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Clive Adamson set to leave FCA as closed book report looms

FCA director of supervision Clive Adamson is preparing to step down from the regulator ahead of publication of a report on the FCA’s handling of a botched media briefing.

Sky News reports that Adamson is expected to leave in the coming months. 

The report on the FCA’s bungled announcement of its review into closed book legacy business, which caused insurers’ share prices to tumble in March, will be published next week. It is not clear whether Adamson’s departure is directly linked to the inquiry. 

It is thought that Adamson’s exit could be announced in the coming days.

The FCA has appointed Clifford Chance to carry out the inquiry.

On 28 March, the Daily Telegraph reported that the FCA was set to force insurers to review exit charges on all their legacy policies as part of a closed book investigation, following a briefing to the newspaper by Adamson.

Insurers’ share prices plummeted in the six hours it took the FCA to release a clarification statement on the scope of the review.

In July, Money Marketing revealed the cost of the inquiry had soared to £2.2m. 

The FCA declined to comment.


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There are 14 comments at the moment, we would love to hear your opinion too.

  1. Which bank is he joining?

  2. That explains why I saw Julian Stevens on a stepladder outside his office this morning, lowering a flag to half-mast.

  3. @Martin

    Should that not be “which circus”?

  4. E L Wisty (an only twin) 4th December 2014 at 11:13 am

    We recently had the saintly Tracy Davidson pontificating about advisers behaving more “morally” – so why isn’t the FCA leading by example?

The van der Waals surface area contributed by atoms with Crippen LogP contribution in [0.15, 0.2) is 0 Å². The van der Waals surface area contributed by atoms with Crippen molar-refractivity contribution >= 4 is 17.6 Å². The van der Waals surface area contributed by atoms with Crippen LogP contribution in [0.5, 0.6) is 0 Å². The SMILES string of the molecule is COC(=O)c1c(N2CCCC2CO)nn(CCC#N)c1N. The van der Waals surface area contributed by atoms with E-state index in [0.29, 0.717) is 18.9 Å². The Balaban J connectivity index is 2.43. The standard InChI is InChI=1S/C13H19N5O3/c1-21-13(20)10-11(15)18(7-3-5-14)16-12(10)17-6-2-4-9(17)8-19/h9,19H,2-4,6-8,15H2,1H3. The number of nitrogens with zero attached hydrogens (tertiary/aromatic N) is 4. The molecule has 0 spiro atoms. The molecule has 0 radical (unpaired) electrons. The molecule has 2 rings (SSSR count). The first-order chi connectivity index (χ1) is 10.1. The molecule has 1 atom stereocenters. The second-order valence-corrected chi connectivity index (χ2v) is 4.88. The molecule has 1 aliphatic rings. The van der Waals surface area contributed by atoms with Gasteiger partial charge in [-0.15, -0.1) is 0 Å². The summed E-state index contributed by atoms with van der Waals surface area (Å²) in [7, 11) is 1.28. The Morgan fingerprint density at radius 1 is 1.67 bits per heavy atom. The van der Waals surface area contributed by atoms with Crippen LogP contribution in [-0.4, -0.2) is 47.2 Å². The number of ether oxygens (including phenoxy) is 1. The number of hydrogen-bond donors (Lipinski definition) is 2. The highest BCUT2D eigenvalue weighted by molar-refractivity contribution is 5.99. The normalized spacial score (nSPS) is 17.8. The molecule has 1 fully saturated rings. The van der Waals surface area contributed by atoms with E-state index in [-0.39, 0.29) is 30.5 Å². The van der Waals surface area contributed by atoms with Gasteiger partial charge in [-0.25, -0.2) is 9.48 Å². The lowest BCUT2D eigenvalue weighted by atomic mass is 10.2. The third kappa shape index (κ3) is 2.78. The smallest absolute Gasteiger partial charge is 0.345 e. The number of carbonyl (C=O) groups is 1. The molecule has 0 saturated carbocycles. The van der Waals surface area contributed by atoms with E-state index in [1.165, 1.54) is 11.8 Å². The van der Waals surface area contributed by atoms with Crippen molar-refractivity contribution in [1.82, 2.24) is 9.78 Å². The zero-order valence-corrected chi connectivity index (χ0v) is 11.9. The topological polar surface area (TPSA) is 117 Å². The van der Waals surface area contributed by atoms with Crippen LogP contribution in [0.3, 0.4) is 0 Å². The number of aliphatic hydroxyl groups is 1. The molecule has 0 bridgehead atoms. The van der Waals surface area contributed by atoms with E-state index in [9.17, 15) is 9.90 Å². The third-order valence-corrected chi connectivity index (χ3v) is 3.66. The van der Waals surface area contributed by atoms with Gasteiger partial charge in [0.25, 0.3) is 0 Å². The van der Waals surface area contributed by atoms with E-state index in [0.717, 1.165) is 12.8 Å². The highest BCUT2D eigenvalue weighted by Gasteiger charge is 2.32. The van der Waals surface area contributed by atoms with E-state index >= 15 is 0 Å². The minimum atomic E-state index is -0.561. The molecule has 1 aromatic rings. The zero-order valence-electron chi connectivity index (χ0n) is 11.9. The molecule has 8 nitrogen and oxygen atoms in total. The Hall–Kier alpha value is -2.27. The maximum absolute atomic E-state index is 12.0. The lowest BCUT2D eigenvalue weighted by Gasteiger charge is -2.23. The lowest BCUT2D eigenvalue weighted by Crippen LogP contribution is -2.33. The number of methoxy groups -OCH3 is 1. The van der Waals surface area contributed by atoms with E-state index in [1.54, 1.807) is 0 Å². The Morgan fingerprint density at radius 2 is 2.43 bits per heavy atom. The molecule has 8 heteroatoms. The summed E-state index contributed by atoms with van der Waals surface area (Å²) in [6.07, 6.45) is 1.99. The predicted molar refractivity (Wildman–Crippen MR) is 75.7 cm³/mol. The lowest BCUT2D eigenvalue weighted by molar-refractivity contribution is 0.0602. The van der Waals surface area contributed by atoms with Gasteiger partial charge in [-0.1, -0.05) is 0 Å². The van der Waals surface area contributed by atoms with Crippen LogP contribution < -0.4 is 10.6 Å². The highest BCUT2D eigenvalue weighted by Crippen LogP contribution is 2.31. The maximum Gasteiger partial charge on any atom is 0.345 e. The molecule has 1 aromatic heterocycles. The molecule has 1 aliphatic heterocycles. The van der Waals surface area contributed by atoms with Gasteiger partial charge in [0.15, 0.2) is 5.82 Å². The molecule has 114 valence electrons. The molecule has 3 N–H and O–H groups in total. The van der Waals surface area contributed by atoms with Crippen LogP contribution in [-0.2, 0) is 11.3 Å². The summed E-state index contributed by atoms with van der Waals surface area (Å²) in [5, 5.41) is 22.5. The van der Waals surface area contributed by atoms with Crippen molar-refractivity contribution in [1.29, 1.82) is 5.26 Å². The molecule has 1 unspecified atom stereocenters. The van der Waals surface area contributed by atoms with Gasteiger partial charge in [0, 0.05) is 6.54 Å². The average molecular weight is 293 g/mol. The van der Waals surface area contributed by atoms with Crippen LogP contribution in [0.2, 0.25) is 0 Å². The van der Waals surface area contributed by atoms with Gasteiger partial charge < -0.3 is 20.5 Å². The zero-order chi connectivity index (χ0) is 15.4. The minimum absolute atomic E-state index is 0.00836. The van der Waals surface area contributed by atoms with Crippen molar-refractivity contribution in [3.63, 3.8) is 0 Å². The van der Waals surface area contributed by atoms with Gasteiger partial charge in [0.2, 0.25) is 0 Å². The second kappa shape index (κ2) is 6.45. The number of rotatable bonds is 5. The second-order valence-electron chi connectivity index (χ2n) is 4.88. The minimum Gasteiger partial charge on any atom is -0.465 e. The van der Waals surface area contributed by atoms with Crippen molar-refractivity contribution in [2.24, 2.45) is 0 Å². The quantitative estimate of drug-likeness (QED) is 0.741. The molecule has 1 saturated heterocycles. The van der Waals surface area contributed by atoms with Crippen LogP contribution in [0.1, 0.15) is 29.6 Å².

Once upon a time, politicians and business leaders took responsibilities for their, and their organisation’s, mistakes, and resigned without the need for an eye-wateringly expensive inquiry.

    I have no idea whether Mr Adamson was responsible for this crass incompetency. However, if he was and the enquiry proves that, then he should be sacked without the typical FCA pay-off.

  5. “The FCA has appointed Clifford Chance to carry out the inquiry.”

    How is it that the possible “sinner” is permitted to appoint the arbiter?

    Might Clifford Chance be tempted not to be too hard on the FCA in the hope of getting future work from them?

  6. Good !! can he take Griffith-Jones with him as well ?

    @ Martin Bamford

    Just as important; which greasy pole climber will replace him ? will his position be advertised or will the position be filled internally behind closed doors or via some cosy chat over brandy and a nice cigar ?

  7. I wonder if he will appear at MAS when Rookes leaves?

  8. Its nice to see that the industry is paying for the FCA carrying out an inquiry into its own actions – beggars belief!

    Surely this should have been carried out, and paid for, by the Government?

  9. “Step down”?

    If he is found to have done wrong (which would appear to be the case) he should be sacked. End of.

  10. An adviser cannot be deauthorized without the FCA’s permission whilst a complaint is outstanding with the FOS.
    A new firm would not take on an adviser whilst a disciplinary issue was outstanding with FCA and an adviser would not resign and try going to a new firm as the FCA takes so long to reauthorize someone with a clean record, let alone one under investigation.
    Very different it seems at the top of the pile as at the bottom…..

  11. I have recently changed jobs and have a clean record. Left old firm 30/10 and joined new firm 03/11. Reauthorisation from FCA confirmed 07/11…

  12. If he is adjudged as guilty then I trust he will be fined heavily in the same way that a stockbroker would for market disruption.

    Maybe he will grasp religion or the biggest Ponzi scheme ever, as it is known in these parts

  13. Given that the findings of Clifford Chance’s inquiry, if not the anodyne terms in which they’ll doubtlessly be couched, are a foregone conclusion, he could and should have saved the rest of us £2.1m+ by resigning months ago. Either that or he should have been sacked (without compensation for “loss of office”). One wonders if his severance package will be even greater than that given to Clive Briault (but, hey, it’s all just OPM, so WTH?) and where he’ll crop up next.

  14. Sadly he will be laughing all the way to a bank

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